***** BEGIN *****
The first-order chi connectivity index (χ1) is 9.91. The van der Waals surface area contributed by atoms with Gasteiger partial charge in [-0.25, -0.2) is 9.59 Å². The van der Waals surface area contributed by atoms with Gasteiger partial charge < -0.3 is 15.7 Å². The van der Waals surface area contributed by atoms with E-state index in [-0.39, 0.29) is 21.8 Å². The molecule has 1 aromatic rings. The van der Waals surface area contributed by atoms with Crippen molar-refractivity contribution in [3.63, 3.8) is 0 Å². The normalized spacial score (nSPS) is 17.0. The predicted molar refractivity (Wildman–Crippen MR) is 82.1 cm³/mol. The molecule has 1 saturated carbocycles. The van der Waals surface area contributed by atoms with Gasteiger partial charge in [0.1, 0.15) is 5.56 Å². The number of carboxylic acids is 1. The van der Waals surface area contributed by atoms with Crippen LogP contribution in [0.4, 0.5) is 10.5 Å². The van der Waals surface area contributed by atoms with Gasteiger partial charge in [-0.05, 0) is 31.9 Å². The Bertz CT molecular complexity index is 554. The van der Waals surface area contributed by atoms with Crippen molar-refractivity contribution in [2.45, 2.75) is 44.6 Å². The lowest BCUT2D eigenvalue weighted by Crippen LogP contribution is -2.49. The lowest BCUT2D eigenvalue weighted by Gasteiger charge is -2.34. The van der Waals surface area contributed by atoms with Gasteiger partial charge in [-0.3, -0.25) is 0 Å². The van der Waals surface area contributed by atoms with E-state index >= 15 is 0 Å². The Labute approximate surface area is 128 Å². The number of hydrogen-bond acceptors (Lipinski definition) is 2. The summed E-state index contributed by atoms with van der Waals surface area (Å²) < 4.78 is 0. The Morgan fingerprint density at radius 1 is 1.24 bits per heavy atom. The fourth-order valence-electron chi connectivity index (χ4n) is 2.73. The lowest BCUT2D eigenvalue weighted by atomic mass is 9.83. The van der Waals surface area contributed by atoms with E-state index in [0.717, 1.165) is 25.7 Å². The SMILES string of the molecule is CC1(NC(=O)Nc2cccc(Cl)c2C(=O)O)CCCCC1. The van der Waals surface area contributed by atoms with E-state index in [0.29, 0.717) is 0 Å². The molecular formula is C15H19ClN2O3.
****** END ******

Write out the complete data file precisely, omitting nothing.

The first-order chi connectivity index (χ1) is 9.91. The van der Waals surface area contributed by atoms with Gasteiger partial charge in [-0.25, -0.2) is 9.59 Å². The van der Waals surface area contributed by atoms with Gasteiger partial charge < -0.3 is 15.7 Å². The van der Waals surface area contributed by atoms with E-state index in [-0.39, 0.29) is 21.8 Å². The molecule has 1 aromatic rings. The van der Waals surface area contributed by atoms with Crippen molar-refractivity contribution in [3.63, 3.8) is 0 Å². The normalized spacial score (nSPS) is 17.0. The predicted molar refractivity (Wildman–Crippen MR) is 82.1 cm³/mol. The molecule has 1 saturated carbocycles. The van der Waals surface area contributed by atoms with Gasteiger partial charge in [0.1, 0.15) is 5.56 Å². The number of carboxylic acids is 1. The van der Waals surface area contributed by atoms with Crippen LogP contribution in [0.4, 0.5) is 10.5 Å². The van der Waals surface area contributed by atoms with Gasteiger partial charge in [-0.05, 0) is 31.9 Å². The Bertz CT molecular complexity index is 554. The van der Waals surface area contributed by atoms with Crippen molar-refractivity contribution in [2.45, 2.75) is 44.6 Å². The lowest BCUT2D eigenvalue weighted by Crippen LogP contribution is -2.49. The lowest BCUT2D eigenvalue weighted by Gasteiger charge is -2.34. The van der Waals surface area contributed by atoms with Gasteiger partial charge in [-0.3, -0.25) is 0 Å². The van der Waals surface area contributed by atoms with E-state index >= 15 is 0 Å². The Labute approximate surface area is 128 Å². The number of hydrogen-bond acceptors (Lipinski definition) is 2. The summed E-state index contributed by atoms with van der Waals surface area (Å²) < 4.78 is 0. The Morgan fingerprint density at radius 1 is 1.24 bits per heavy atom. The fourth-order valence-electron chi connectivity index (χ4n) is 2.73. The lowest BCUT2D eigenvalue weighted by atomic mass is 9.83. The van der Waals surface area contributed by atoms with E-state index in [0.717, 1.165) is 25.7 Å². The SMILES string of the molecule is CC1(NC(=O)Nc2cccc(Cl)c2C(=O)O)CCCCC1. The van der Waals surface area contributed by atoms with E-state index in [0.29, 0.717) is 0 Å². The molecular formula is C15H19ClN2O3.